Want to improve your writing? We’ve talked about the top ten tips to improve your writing skills in 2017, but we didn’t talk about writing MORE.
More? I’m sure you’re thinking that slow, careful writing leads to quality. Well, it turns out that that’s a myth.
From Originals: How Non-conformists Change the World by Adam Grant:
It’s widely assumed that there’s a tradeoff between quantity and quality—if you want to do better work, you have to do less of it—but this turns out to be false.
(I can recommend the book, it’s excellent.)
Improve your writing by writing more: why it makes sense
Many writers buy into the “write slowly, less-work-means-better-work” myth, and it assuredly is a myth. Over the years, I’ve noticed that when my productivity was high I made more sales, and I produced some work that made me proud.
During my lazy periods, or periods when I decided to rein myself in, my writing was bland. Not only did I hate my writing, but I made fewer sales too.
Similarly, with my writing students: whenever I cracked the whip, and told them PRODUCE! invariably I’d discover that they sold more, were happier with their writing, and found writing less stressful.
Why does writing more improve the quality?
I don’t know, but I have a theory. Firstly, when you’re set on production — you turn around client projects more quickly, and you publish more — your inner editor is crowded out. You’re so focused on what you’re doing, that you don’t even hear that idiotic little voice in your head. On the other hand, if you write slowly, your inner editor reigns supreme. You’re miserable, and your output is miserable dreck.
Additionally, when you write more, your subconscious mind/ creative self gets into the act. You get better ideas, and you get more of them. The quality of your writing goes way up. When you write slowly, you’re firmly set in your logical, non-creative mindset. Your ideas are pedestrian.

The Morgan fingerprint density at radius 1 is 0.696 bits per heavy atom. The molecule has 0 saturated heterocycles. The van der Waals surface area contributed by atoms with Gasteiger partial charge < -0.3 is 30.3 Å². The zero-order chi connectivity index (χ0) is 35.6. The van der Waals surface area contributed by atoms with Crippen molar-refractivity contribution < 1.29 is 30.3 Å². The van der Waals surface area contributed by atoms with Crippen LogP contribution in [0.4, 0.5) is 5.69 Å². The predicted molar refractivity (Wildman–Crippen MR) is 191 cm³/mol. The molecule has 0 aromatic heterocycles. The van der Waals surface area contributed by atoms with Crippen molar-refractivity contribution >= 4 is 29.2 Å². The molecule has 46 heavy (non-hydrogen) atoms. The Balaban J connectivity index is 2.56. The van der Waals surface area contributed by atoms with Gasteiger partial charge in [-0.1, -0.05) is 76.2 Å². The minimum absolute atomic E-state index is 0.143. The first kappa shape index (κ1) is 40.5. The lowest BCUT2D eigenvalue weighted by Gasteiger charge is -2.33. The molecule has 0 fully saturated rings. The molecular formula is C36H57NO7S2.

Here are a couple of tips on how to produce more, and with any luck, produce quality from quantity.
1. DO more: take on more clients, blog more, publish more ebooks
Why not try it? What have you got to lose? If you can improve your writing by writing more, do it.
Set goals to:
- Double the number of clients you take on;
- Double your blogging schedule (or whatever other social media writing you’re doing);
- Double your ebook publishing schedule.
Yes, you’re putting pressure on yourself, and you’ll feel a little stressed, but it’s a good type of stress.
Be aware that writing more takes a little practice and organization, but you can do it, and it’s well worth the effort.
Consider this: if you double your output, you’ll double your income (at least.)
2. Separate writing and editing processes by at least a day, preferably more
Always separate writing — writing draft material — from editing. Here’s why.
When you write first draft material, you’re kicking your creative self to life. The next day, or the next week, when you come back to the material, you’ll find that you have fresher ideas, and you can complete the project quickly.
Self-publishing? Try editing while you’re writing.
In my most-productive periods, I always edit while I’m writing longer projects. Then when the novel is written, it’s done. You can do final edits, proofread, and publish.
Here’s a challenge: improve your writing by writing more over the next three months
Give yourself three months to settle into your new “out of quantity comes quality” routine.
Then, let me know your results.
Have fun. 🙂
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